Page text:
Neuroprotective role of fucoxanthin against cerebral ischemic/reperfusion injury through activation of Nrf2/HO-1 signaling
In the present study, an attempt was made to determine whether administration of fucoxanthin could attenuate cerebral ischemic/reperfusion (I/R) injury and its possible mechanisms using an in vivo middle cerebral artery occlusion (MCAO) model and an in vitro oxygen-glucose deprivation and reoxygenation (OGD/R) model. Fucoxanthin was intragastrically administrated in different doses (30 mg/kg, 60 mg/kg, and 90 mg/kg, respectively) to the rats 1 h before MCAO induction. The neurological function, infarct area and brain water content of rats were then evaluated. Rat cortical neuron were pretreated with different doses of fucoxanthin (5 μM, 10 μM, and 20 μM) and then subjected to OGD/R. Expression levels of proteins in the brain tissues and cultured cells were determined by western blotting. Our results demonstrated that fucoxanthin pretreatment improved the neurologic deficit score, lowered the infarct volume and reduced the expression of apoptosis-associated proteins in brain tissues. In addition, fucoxanthin also suppresses OGD/R-induced apoptosis and ROS accumulation in cultured neurons. Furthermore, we found that fucoxanthin could significantly activate the Nrf2/HO-1 signaling through inducing Nrf2 nuclear translocation with enhanced HO-1 expression, and Nrf2 knockdown obviously abrogated the beneficial role of fucoxanthin in OGD/R-treated neurons. These findings suggested that fucoxanthin could be exploited as a therapeutic target for protecting neurons from cerebral I/R injury.
Photoreceptor Survival Is Regulated by GSTO1-1 in the Degenerating Retina
Glutathione-S-transferase omega 1-1 (GSTO1-1) is a cytosolic glutathione transferase enzyme, involved in glutathionylation, toll-like receptor signaling, and calcium channel regulation. GSTO1-1 dysregulation has been implicated in oxidative stress and inflammation, and contributes to the pathogenesis of several diseases and neurological disorders; however, its role in retinal degenerations is unknown. The aim of this study was to investigate the role of GSTO1-1 in modulating oxidative stress and consequent inflammation in the normal and degenerating retina.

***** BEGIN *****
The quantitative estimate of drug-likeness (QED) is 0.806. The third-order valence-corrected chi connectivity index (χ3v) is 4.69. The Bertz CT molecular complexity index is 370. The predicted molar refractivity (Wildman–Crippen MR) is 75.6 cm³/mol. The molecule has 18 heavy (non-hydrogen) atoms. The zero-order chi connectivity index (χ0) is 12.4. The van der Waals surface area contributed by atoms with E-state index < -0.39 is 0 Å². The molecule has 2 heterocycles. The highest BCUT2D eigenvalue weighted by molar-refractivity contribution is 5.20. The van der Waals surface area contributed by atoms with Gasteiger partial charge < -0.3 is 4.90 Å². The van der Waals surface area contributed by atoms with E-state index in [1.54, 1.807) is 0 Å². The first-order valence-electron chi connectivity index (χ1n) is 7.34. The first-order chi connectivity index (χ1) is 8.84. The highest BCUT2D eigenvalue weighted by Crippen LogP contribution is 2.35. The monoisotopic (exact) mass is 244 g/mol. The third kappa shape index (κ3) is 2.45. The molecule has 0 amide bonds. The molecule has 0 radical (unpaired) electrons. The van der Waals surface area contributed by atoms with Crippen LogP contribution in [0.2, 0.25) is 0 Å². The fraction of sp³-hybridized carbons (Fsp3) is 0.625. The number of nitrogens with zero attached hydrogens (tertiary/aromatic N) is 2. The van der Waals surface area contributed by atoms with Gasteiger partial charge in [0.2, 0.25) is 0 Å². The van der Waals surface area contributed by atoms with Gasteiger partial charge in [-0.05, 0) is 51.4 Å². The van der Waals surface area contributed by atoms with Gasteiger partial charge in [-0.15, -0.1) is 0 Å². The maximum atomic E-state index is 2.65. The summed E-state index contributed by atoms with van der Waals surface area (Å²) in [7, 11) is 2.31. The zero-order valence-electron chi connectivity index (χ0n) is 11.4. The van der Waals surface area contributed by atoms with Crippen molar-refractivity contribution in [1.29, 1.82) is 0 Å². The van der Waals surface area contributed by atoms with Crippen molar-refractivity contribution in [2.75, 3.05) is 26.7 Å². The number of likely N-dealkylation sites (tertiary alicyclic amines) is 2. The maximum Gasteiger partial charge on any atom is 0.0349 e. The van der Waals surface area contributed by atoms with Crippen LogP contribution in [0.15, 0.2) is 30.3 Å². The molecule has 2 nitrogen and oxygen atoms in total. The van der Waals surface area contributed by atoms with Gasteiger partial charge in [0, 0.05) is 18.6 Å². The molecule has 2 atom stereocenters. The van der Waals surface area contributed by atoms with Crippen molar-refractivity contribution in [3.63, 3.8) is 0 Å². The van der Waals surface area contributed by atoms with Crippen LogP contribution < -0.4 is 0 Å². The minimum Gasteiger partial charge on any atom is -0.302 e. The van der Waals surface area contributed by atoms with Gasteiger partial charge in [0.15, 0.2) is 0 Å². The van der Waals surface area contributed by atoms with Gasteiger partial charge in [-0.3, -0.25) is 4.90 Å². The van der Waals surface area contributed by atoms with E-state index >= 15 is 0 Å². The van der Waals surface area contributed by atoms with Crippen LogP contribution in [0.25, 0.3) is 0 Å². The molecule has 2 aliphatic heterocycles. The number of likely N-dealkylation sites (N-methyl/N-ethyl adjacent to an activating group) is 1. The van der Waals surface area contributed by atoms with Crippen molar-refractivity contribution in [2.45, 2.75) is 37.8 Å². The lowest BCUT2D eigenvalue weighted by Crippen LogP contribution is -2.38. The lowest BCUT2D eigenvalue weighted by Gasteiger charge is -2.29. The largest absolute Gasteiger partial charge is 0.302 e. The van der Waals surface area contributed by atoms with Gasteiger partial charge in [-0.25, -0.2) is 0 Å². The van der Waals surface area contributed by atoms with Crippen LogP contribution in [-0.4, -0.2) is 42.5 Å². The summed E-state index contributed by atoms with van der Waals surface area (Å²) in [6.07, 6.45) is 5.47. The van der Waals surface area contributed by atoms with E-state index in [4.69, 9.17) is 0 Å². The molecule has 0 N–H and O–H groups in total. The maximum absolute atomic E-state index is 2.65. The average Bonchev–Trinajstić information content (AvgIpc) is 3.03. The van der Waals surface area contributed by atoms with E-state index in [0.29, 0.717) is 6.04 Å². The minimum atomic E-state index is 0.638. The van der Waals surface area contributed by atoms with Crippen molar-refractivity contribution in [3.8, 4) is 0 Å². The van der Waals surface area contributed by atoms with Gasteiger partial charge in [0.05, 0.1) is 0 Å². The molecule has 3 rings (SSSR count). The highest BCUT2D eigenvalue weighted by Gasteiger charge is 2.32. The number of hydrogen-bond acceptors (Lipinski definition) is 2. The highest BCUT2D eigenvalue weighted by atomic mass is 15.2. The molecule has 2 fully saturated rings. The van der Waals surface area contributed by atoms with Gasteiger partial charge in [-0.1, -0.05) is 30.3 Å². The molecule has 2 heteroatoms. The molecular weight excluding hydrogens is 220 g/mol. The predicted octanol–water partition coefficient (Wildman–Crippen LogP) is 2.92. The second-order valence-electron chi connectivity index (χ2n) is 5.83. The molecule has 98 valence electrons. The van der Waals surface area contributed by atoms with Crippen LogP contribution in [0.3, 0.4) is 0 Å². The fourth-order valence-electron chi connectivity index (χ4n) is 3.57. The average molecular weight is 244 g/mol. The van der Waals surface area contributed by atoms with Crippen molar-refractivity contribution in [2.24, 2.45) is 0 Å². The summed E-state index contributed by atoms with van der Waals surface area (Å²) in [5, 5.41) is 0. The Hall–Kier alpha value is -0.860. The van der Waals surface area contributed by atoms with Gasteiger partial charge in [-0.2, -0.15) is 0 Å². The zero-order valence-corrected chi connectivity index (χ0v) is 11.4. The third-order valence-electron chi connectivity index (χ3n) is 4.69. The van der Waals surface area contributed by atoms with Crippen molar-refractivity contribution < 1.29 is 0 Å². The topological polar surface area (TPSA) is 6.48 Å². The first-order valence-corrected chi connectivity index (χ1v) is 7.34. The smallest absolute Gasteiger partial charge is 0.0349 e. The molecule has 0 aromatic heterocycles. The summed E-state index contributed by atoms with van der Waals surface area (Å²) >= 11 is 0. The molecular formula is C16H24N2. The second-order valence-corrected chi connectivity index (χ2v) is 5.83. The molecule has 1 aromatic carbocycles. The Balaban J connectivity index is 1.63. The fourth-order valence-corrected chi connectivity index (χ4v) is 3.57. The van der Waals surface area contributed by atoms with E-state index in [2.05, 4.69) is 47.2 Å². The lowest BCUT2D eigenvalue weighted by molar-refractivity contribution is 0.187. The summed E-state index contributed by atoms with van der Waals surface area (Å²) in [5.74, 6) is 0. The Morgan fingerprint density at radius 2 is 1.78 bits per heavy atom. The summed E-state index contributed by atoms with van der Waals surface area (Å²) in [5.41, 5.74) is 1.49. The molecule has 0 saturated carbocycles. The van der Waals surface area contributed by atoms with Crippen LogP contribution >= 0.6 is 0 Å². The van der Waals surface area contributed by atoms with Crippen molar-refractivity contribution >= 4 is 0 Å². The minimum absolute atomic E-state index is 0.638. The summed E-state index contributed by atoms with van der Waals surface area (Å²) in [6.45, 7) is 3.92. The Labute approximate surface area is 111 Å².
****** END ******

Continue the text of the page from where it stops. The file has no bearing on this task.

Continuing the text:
Edaravone Reduces Iron-Mediated Hydrocephalus and Behavioral Disorder in Rat by Activating the Nrf2/HO-1 Pathway
Our previous studies have demonstrated that hemorrhage-derived iron has a key role in causing brain injury after intraventricular hemorrhage (IVH). Based on this finding, we hypothesized that edaravone, a free-radical scavenger, has the potential to alleviate hydrocephalus and neurological deficits post-IVH by suppressing iron-induced oxidative stress. Thus, this study aimed to investigate the efficacy of edaravone for rats with FeCl injection, as well as to explore the related molecular mechanism. An experimental model was established in adult male Sprague-Dawley rats via FeCl injection into the right lateral ventricle. Edaravone or vehicle was administered immediately, 1 day and 2 days after intraventricular injection. Brain water content, magnetic resonance imaging, neurological score, oxidative stress assays, Western blot analysis, and electron microscopy were employed to evaluate brain injury in these rats. Intraventricular injection of FeCl induced brain edema, ventricular dilation, and neurobehavioral disorder in rats. Edaravone treatment significantly attenuated the above symptoms, reduced ependymal cilia and neuron damage, and inhibited oxidative stress (elevated levels of an antioxidant, superoxide dismutase; decreased levels of an oxidant, malondialdehyde). Moreover, edaravone administration effectively activated the Nrf2/HO-1 signaling pathway in rat brain following FeCl injection. These results showed that edaravone treatment alleviated brain edema, ventricular expansion, and neurological disorder after FeCl injection. The possible mechanism is by protecting ependymal cilia and neurons from oxidative stress injury and activating the Nrf2/HO-1 signaling pathway. These results provide further experimental evidence for edaravone application in the treatment of IVH.